Retail sales increased 1.3% in October, beating expectations
Retail sales increased at a brisk 1.3% pace in October, topping estimates for a 1.0% increase. Core retail sales, excluding automobile and gasoline sales, expanded by a solid 0.9% for the month.
The message? Consumers are still spending; that’s the good news. The fact that too much of that spending is necessary just to maintain their living standard as inflation chews away at real purchasing power should dampen enthusiasm of how good that news really is.
A 4.1% surge in gas station sales illustrates that point, given higher gasoline prices. Nobody will point to that as a sign of consumer spending strength, as it saps potential discretionary spending elsewhere.
Sales growth over the past year also captures the point. In a different environment with stable prices, an 8.3% 12-month increase in sales would suggest strong real economic growth. But with the consumer price index up 7.8% within that same period, the year-on-year increase in retail sales looks much more tepid.
With labor conditions cooling and wage growth easing, how are consumers continuing to fuel spending? First, there are indications that the massive stockpile of cash accumulated during the pandemic is being chewed down. The personal savings rate dropped to 3.1% in September, very near the lowest rate since 2007. That could carry spending forward through inflationary headwinds for a while. On the whole, that’s not an option for lower-income households, who have already largely exhausted the stimulus payouts and are turning to credit to bridge the gap. Consumer credit expanded at a 6.8% annualized rate in the third quarter, but revolving credit (which includes credit cards) surged at a 12.9% annualized rate during that period.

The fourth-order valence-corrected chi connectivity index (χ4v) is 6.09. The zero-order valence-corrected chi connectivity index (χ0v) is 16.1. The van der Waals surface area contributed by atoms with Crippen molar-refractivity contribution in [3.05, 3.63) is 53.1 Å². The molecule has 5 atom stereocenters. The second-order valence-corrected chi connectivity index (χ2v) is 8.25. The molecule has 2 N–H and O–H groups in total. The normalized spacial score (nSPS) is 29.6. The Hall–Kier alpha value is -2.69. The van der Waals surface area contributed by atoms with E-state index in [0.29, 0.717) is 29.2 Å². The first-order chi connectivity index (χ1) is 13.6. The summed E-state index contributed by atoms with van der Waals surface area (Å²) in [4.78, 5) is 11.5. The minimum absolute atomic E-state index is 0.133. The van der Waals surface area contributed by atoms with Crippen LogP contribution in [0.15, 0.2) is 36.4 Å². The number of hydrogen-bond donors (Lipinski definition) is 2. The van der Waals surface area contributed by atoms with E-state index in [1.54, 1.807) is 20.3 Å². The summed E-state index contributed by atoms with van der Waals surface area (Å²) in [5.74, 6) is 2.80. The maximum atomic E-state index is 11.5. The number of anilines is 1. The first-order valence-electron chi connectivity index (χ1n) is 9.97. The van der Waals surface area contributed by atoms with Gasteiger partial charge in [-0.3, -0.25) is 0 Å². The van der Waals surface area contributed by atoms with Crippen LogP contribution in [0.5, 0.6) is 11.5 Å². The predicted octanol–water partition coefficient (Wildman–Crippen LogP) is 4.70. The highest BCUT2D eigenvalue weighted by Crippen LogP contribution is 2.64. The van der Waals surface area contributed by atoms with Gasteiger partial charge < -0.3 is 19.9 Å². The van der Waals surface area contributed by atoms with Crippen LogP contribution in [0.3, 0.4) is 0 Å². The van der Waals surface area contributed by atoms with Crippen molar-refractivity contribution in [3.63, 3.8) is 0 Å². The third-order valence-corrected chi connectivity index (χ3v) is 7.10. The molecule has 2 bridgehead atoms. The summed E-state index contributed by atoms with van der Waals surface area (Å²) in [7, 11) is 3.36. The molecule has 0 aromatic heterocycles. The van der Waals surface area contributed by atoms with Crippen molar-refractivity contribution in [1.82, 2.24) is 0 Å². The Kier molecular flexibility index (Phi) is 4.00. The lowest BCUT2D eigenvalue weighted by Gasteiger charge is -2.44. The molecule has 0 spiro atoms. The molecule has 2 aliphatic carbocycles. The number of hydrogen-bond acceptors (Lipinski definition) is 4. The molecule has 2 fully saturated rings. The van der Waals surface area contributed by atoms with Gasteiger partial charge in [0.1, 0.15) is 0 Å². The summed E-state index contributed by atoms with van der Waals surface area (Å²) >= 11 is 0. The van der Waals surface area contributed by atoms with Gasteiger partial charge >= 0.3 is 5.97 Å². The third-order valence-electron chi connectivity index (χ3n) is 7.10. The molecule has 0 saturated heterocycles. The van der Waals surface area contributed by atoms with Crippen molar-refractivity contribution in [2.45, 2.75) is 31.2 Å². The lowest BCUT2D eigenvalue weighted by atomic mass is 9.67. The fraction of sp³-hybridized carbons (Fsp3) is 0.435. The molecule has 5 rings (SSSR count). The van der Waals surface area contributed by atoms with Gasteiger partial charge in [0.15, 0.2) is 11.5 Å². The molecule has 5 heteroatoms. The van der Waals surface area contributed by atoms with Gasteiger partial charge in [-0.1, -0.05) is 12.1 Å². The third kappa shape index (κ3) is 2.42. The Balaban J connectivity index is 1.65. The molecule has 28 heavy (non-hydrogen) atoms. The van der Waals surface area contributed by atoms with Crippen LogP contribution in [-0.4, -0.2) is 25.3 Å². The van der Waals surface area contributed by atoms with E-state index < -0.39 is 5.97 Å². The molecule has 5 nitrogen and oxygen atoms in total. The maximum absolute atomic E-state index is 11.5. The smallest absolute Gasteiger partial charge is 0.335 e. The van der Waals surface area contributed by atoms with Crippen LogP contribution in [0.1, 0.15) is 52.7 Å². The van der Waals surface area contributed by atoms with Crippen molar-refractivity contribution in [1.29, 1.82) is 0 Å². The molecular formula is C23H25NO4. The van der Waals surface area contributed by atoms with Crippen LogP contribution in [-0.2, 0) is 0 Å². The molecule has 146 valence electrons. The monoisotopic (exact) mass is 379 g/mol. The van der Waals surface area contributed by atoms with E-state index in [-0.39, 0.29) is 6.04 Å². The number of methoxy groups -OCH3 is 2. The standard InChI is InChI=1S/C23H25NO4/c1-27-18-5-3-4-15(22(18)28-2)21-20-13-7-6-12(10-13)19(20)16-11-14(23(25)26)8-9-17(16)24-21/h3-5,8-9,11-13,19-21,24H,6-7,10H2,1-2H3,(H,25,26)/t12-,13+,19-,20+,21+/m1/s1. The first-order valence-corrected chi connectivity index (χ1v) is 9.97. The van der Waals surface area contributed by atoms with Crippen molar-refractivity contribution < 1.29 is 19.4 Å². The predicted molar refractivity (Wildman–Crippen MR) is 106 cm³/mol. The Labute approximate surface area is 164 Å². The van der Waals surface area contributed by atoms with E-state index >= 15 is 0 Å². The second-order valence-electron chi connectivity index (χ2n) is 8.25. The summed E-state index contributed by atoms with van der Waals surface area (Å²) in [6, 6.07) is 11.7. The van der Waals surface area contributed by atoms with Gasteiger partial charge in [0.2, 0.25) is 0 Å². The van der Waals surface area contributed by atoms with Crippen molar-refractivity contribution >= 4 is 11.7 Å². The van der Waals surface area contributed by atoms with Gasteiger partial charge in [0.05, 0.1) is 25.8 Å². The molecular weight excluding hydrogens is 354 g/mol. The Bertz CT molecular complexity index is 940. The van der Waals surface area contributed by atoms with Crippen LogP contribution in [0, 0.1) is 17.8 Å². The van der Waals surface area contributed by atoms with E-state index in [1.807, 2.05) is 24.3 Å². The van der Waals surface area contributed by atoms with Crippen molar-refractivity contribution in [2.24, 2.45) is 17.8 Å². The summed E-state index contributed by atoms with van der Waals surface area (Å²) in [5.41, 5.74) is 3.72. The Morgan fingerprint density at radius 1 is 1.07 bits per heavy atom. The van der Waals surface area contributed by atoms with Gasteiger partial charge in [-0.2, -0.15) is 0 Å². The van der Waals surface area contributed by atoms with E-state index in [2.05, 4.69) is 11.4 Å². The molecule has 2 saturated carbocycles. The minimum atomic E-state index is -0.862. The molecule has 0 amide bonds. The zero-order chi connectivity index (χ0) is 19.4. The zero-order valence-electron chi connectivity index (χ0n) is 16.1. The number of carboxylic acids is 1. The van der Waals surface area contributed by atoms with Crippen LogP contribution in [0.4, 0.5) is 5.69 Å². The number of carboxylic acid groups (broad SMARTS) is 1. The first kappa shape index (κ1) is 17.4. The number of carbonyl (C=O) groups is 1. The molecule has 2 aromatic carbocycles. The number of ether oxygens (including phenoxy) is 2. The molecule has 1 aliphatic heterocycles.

In the near term, this bodes well for a solid holiday shopping season for retailers and may be particularly good news for traditional bricks-and-mortar stores that could benefit from increased traffic and less focus on social distancing than in the past few years. With measures of consumer sentiment still very low, households are likely to pare back their spending at some point. For now at least, that’s not the case.
The bottom line? Consumers are still spending, but flagging income growth isn’t driving consumption. Increasingly, households are tapping into savings and pulling out their credit cards to finance their spending habits. Either can provide a short-term bridge, but neither are long-term solutions.
Past performance does not guarantee future results. All investments include risk and have the potential for loss as well as gain.
Data sources for peer group comparisons, returns, and standard statistical data are provided by the sources referenced and are based on data obtained from recognized statistical services or other sources believed to be reliable. However, some or all of the information has not been verified prior to the analysis, and we do not make any representations as to its accuracy or completeness. Any analysis nonfactual in nature constitutes only current opinions, which are subject to change. Benchmarks or indices are included for information purposes only to reflect the current market environment; no index is a directly tradable investment. There may be instances when consultant opinions regarding any fundamental or quantitative analysis may not agree.
Plante Moran Financial Advisors (PMFA) publishes this update to convey general information about market conditions and not for the purpose of providing investment advice. Investment in any of the companies or sectors mentioned herein may not be appropriate for you. You should consult a representative from PMFA for investment advice regarding your own situation.